I'm not convinced, though, that all Logies are deserved. And entertainment? We often get entertainers who forget what it is as they ramble through a speech thanking everyone from the mother who bore them, then foisted them on the industry so they could bore us with a litany of names of everyone they've ever met. So you just thank your lucky stars it's not going to be me, because I'm quite old now and have met an awful lot of people.

When I heard I'd been asked to write this, my first thought was, God no. Whatever I say will be taken down and used in evidence against me. A line I've used to great effect many times over the past 10 years, usually evincing a confession from some hapless crim, and Mt Thomas's finest solve yet another insoluble case.

In fact, in the time it takes you to watch the Logies, we could have solved close to five cases. Then I thought, bugger it, why not?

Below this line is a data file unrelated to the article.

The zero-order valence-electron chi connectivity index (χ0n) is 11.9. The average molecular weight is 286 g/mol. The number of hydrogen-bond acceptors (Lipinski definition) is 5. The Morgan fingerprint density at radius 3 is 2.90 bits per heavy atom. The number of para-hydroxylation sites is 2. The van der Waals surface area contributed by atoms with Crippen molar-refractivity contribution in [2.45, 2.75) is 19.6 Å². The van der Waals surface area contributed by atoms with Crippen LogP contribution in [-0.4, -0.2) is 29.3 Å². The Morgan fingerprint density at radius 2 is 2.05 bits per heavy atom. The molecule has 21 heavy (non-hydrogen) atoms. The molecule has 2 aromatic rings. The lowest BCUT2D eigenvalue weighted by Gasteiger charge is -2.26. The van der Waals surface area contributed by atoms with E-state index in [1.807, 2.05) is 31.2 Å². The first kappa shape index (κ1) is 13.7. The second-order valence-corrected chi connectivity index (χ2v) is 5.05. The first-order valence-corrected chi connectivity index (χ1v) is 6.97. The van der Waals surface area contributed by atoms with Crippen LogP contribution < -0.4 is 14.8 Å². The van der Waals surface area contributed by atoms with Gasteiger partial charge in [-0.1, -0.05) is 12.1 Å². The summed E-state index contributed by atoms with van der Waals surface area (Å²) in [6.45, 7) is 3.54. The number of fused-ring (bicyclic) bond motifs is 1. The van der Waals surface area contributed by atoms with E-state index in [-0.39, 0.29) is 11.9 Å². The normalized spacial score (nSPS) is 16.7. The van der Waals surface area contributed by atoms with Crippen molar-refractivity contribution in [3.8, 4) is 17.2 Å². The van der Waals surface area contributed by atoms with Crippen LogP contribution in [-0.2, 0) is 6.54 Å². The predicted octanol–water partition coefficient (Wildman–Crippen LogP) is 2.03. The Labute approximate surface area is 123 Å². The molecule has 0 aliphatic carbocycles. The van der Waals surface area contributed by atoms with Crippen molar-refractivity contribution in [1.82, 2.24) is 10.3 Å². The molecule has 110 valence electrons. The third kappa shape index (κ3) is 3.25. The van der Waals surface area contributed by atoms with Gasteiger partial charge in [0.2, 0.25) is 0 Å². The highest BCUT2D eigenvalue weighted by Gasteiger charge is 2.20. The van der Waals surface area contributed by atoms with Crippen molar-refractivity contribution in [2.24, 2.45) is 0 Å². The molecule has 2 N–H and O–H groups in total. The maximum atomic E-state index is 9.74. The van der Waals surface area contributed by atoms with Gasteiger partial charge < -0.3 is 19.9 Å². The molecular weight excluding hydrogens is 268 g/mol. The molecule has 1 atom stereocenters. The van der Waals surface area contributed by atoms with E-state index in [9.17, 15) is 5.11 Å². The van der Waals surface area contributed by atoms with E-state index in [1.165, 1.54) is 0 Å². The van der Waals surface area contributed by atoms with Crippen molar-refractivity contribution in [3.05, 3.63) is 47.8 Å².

As with almost everything about being a minor celebrity there's an awful lot of misinformation. For example, last year I didn't turn up, though I was nominated for the gold! I didn't even see the telecast, but I've heard about all the jokes about where I may have been hiding, too frightened to show my loser's face. The simple truth is that we'd already accepted a prior invitation long before the Logies invite (inviting only me) arrived.

Leslie and I were the last guests to stay at Mietta's Queenscliff Hotel that night, farewelling our good friend Patricia O'Donnell from the place we'd enjoyed so many family holidays, where I'd read poetry at lovely Lisa McCune's wedding to Tim Disney. Given the choice, I think I'd still go there with Leslie rather than to the Logies alone.